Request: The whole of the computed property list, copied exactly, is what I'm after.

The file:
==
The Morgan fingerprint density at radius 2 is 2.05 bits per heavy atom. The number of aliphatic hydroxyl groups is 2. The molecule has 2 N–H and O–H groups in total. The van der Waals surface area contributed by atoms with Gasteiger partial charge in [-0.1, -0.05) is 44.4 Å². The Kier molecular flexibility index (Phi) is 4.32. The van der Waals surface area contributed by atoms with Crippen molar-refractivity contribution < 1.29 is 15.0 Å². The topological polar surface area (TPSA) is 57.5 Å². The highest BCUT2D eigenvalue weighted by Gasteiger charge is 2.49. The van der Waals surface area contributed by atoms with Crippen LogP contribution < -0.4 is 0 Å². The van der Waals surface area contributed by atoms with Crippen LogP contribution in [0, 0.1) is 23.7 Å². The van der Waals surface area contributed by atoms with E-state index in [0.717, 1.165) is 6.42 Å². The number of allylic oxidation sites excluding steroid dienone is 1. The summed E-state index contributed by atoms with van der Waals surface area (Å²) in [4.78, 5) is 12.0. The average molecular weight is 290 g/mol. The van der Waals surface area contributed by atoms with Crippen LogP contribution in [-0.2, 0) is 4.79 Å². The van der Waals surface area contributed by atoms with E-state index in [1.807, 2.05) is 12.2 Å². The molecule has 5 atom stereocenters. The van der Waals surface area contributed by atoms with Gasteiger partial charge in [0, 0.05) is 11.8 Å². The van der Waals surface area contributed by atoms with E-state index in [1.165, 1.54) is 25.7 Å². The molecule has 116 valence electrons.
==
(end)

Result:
The Morgan fingerprint density at radius 2 is 2.05 bits per heavy atom. The number of aliphatic hydroxyl groups is 2. The molecule has 2 N–H and O–H groups in total. The van der Waals surface area contributed by atoms with Gasteiger partial charge in [-0.1, -0.05) is 44.4 Å². The Kier molecular flexibility index (Phi) is 4.32. The van der Waals surface area contributed by atoms with Crippen molar-refractivity contribution < 1.29 is 15.0 Å². The topological polar surface area (TPSA) is 57.5 Å². The highest BCUT2D eigenvalue weighted by Gasteiger charge is 2.49. The van der Waals surface area contributed by atoms with Crippen LogP contribution < -0.4 is 0 Å². The van der Waals surface area contributed by atoms with Crippen LogP contribution in [0, 0.1) is 23.7 Å². The van der Waals surface area contributed by atoms with E-state index in [0.717, 1.165) is 6.42 Å². The number of allylic oxidation sites excluding steroid dienone is 1. The summed E-state index contributed by atoms with van der Waals surface area (Å²) in [4.78, 5) is 12.0. The average molecular weight is 290 g/mol. The van der Waals surface area contributed by atoms with Crippen LogP contribution in [-0.2, 0) is 4.79 Å². The van der Waals surface area contributed by atoms with E-state index in [1.807, 2.05) is 12.2 Å². The molecule has 5 atom stereocenters. The van der Waals surface area contributed by atoms with Gasteiger partial charge in [0, 0.05) is 11.8 Å². The van der Waals surface area contributed by atoms with E-state index in [1.165, 1.54) is 25.7 Å². The molecule has 116 valence electrons.